This chapter describes how to run various tests locally in a development environment, guidelines for writing tests, and information regarding the continuous testing infrastructure.
Running Tests Locally#
Before attempting to run hvPlot tests, make sure you have successfully run through all of the instructions in the Getting Set Up section of the Developer’s Guide.
Currently hvPlot uses linting and two types of tests: regular unit tests which are run with nose and notebook example tests run with nbsmoke:
To run flake checking use:
To run unit tests use:
To run example smoke tests use:
In order to help keep hvPlot maintainable, all Pull Requests that touch code should normally be accompanied by relevant tests. While exceptions may be made for specific circumstances, the default assumption should be that a Pull Request without tests may not be merged.
Python Unit Tests#
Python unit tests maintain the basic functionality of the Python portion of the hvPlot library. A few general guidelines will help you write Python unit tests:
- absolute imports
In order to ensure that hvPlot’s unit tests as relocatable and unambiguous as possible, always prefer absolute imports in test files. When convenient, import and use the entire module under test:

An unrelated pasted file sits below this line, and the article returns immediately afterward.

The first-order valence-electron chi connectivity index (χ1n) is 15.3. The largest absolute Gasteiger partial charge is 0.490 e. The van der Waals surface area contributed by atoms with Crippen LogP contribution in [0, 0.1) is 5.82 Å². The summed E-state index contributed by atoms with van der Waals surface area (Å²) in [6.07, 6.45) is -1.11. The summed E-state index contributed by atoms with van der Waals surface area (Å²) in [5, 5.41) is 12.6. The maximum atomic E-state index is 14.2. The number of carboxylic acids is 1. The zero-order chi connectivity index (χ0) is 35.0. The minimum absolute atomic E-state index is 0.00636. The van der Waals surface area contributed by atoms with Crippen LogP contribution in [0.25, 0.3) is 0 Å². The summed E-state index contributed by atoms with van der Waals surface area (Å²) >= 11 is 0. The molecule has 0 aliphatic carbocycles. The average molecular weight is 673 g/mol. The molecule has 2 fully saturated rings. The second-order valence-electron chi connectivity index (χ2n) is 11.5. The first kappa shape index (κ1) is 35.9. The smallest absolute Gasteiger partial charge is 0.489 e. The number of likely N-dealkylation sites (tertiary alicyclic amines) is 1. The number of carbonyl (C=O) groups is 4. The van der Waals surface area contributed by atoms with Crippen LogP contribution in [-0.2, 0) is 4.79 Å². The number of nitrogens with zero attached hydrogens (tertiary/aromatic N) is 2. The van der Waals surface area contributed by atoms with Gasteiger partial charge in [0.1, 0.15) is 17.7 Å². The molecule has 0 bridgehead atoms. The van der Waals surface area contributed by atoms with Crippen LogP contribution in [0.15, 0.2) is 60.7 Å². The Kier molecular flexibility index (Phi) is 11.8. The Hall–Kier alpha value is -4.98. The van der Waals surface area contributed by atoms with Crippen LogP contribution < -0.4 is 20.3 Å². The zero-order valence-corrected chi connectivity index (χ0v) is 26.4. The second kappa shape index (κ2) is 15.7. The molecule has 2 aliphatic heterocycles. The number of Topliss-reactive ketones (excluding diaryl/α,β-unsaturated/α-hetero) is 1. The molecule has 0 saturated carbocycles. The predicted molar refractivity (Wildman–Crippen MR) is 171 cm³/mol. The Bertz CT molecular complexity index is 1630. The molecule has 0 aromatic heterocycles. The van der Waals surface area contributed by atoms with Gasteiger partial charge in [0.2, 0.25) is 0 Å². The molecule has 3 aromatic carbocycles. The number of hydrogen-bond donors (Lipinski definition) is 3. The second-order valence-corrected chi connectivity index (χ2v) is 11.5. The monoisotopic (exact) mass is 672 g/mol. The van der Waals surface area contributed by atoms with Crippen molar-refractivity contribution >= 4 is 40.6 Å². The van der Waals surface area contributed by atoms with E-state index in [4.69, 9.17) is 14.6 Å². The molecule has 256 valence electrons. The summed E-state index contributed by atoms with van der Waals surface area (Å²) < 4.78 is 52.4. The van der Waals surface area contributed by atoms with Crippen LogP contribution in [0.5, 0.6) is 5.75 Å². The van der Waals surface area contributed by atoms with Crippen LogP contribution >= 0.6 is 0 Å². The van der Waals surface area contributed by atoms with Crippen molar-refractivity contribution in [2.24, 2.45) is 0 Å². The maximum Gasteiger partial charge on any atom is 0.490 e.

from hvplot.plotting import HvPlotTabular
from ..plotting import HvPlotTabular
Every push to the main branch or any Pull Request branch on GitHub automatically triggers a full test build on the TravisCI continuous integration service. This is most often useful for running the full hvPlot test suite continuously, but also triggers automated scripts for publishing releases when a tagged branch is pushed.
You can see the list of all current and previous builds at this URL: https://travis-ci.org/pyviz/hvplot
There are a number of files that affect the build configuration:
Defines the build matrix and global configurations for the stages described below.
Instructions for building a conda noarch package for hvPlot.
Used to build sdist packages and “dev” installs. This file is the single source of truth of all dependencies.
Contains the configuration for the doit commands .
TravisCI provides five free build workers to Open Source projects. A few considerations will help you be considerate of others needing these limited resources:
Group commits into meaningful chunks of work before pushing to GitHub (i.e. don’t push on every commit).
If you must make multiple commits in succession, navigate to TravisCI and cancel all but the last build, in order to free up build workers.
examplestests are not needed (e.g. for a docs-only Pull Request), they may be disabled by adding the text
[ci disable examples]
to your commit message.